In either late 1968 or early 1969, I can’t remember exactly when, Thru the Looking Glass became the second progressive rock show to broadcast from a small unknown station in Bethesda, Maryland. Not in my wildest dreams would I ever imagine blogging about this unique piece of cult radio history 47 years later.
I was a 21 year old Junior at American University doing a pre-recorded progressive rock show with my college roommate, Marc Fleisher on WAMU AM for a couple of hours a week when circumstances and the right contacts landed us on Cordell Avenue on the second floor of Triangle Towers.
I vividly remember the first night we were on the air, Jake had just fired Frank Richards or Frank quit, and Thru the Looking Glass was about to replace DC’s founding father of progressive rock radio. I was excited and nervous and could never have imagined the impact this new rock format and this little station would have on to the entire Washington, DC area.
Frank Richards had a very loyal following. His fans were pissed that he was off the air and the phone calls to the station reflected it. Trying to make a positive first impression, the first show was 4 hours of commercial free music, with the only interruptions for the station ID’s. It was not a very warm welcoming reception for an opening night! But by the end of the first week we had them converted. Nationally, underground radio was only a year or two old. Progressive rock music was exploding, AM radio was only playing songs of three minutes or less and the AM DJ’s were loud and fast talking. We were doing something brand new on WHFS and it was exciting.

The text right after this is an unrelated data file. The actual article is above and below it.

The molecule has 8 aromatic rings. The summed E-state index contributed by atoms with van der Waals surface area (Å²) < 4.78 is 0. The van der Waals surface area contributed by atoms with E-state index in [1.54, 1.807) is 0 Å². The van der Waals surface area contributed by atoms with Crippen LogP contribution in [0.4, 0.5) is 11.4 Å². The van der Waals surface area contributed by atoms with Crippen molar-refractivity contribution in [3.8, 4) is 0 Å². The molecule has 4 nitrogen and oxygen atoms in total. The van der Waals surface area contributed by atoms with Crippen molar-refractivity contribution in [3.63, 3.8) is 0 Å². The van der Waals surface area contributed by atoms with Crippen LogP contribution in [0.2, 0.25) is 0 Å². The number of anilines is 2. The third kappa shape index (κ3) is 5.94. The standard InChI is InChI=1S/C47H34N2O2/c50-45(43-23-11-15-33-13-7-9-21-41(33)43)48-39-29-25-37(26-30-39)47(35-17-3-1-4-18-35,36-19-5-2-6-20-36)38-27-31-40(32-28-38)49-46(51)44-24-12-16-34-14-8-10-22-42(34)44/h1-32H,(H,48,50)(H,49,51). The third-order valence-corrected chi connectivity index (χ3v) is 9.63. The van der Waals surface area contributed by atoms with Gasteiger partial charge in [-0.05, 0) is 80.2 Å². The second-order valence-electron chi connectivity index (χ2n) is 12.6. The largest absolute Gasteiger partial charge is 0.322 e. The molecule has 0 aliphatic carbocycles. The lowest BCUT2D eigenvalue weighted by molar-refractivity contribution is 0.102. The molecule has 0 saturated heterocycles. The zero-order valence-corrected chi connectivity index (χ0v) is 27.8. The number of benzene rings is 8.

Playing long sets of tunes was typically how the show was programmed. I would play 6, 7 or 8 songs in a row depending on the theme for that set of songs and the number of commercial spots that had to run that hour. Since the show ran from 8 – midnight on weekdays I always envisioned my audience as actually listening to the program, not just having it on as background noise. I imagined them listening in candle light or black lights, maybe listening with headphones while they rolled another one!
The great thing about programing your own show is having the ability to play a side of an album, in its entirety, without commercial interruption. Discovering new groups and different musical genre’s was a blast. WHFS gave you the creative freedom to play it all.